When the lid is attached to the container, its periphery is surrounded and protected by the upper end of rim section 20. The maximum outside diameter of the combined container and lid is essentially the outside diameter of the outer rim section 20 measured at the upper edge of its outer surface 26. Since that diametrical dimension is nearly the same as that of the outer diameter of wall 4, the plastic cans provided by the invention have an appearance substantially the same of those of a conventional metal paint can. Additionally, the interconnection of the lid with the container is such that a fluid-tight seal is formed between the lid and the container, thereby preventing leakage of contents and assuring that the contents will not undergo degradation due to oxidation. Removal of the lid from the can is facilitated by the presence of notches 58 in the upper end of rim section 20. Notches 58 permit a screwdriver or other tool to be engaged with shoulder 88 to pry the lid off of the container.
Although the preferred embodiment of the invention is a one gallon paint can and the lid for same, it is to be understood that containers embodying the present invention may be used to hold a wide variety of different materials and that the container and lid sizes may be varied according to user requirements.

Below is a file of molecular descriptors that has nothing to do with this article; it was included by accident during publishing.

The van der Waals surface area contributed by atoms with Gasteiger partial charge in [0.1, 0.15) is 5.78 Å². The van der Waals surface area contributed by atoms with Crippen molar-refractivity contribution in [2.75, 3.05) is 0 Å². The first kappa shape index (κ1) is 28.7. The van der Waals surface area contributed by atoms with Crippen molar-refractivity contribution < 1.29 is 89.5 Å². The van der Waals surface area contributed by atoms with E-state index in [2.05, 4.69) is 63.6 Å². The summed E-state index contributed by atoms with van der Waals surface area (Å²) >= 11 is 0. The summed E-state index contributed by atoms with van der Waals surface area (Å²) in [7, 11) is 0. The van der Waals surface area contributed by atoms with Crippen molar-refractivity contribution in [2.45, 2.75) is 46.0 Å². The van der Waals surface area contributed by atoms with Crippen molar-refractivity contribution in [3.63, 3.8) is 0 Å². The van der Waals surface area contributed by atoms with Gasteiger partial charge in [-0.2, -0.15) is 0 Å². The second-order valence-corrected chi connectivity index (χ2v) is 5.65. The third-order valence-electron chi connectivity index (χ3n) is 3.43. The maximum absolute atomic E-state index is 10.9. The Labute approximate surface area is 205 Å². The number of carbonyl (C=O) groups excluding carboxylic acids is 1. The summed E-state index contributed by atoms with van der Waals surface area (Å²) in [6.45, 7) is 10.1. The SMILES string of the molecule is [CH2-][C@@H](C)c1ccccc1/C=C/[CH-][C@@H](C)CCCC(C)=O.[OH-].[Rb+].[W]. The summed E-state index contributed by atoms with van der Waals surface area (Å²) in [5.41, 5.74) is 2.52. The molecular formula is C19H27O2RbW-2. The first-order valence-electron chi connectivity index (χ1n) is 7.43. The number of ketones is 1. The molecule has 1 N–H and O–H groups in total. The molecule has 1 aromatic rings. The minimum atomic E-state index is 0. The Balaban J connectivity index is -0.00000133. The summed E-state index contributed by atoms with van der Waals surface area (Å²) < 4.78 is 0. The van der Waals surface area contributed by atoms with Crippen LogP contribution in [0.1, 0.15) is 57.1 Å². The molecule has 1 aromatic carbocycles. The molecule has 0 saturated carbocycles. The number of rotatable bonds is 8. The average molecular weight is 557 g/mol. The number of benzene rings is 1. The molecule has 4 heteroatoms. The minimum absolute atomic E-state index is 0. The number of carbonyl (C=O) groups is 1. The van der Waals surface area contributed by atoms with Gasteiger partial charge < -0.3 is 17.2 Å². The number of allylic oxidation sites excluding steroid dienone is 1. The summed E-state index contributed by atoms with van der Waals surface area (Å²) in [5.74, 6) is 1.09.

One gallon high density polyethylene paint cans and lids embodying the invention have been molded with the following dimensional characteristics: a side wall outside diameter of about 6.550 inches, a side wall and bottom wall thickness of about 0.067″, an outer surface 26 of outer rim section 20 having a maximum diameter that exceeds the outside diameter of the side wall by not more than about 0.090″, an inner rim section 22 having an inner surface 42 with a diameter that varies between about 0.380 and about 0.448 inches less than the inside diameter of side wall 4, and a minimum distance between surfaces 32 and 40 of about 0.147 inch. Additionally, surface 32 extends at angles of about 7° to the longitudinal center axis of the interior and surface 40 extends at an angle of about 9° to the same axis, so that surfaces 32 and 40 converge on one another with increasing distance away from rim-connecting section 24. A lid for interconnection with such a container may have a maximum outside diameter of about 6.507 inches, with the distance between surfaces 76 and 84 (exclusive of ribs 90) being about the same as or preferably about 0.005″ greater than the minimum distance between surface 32 and 40 (exclusive of ribs 36). The ribs 36 and 90 project about 0.012″ from surfaces 32 and 84 respectively, and the average thickness of the lid is about 0.060 inch. Such a lid will make a tight seal with the container, and a plurality of such containers after filling and sealing may be stacked safely one upon the other like metal paint cans. With respect to the lid it should be noted that the sections 68 and 72 and the upper portion of wall section 70 form an upwardly projecting lid-reinforcing rib.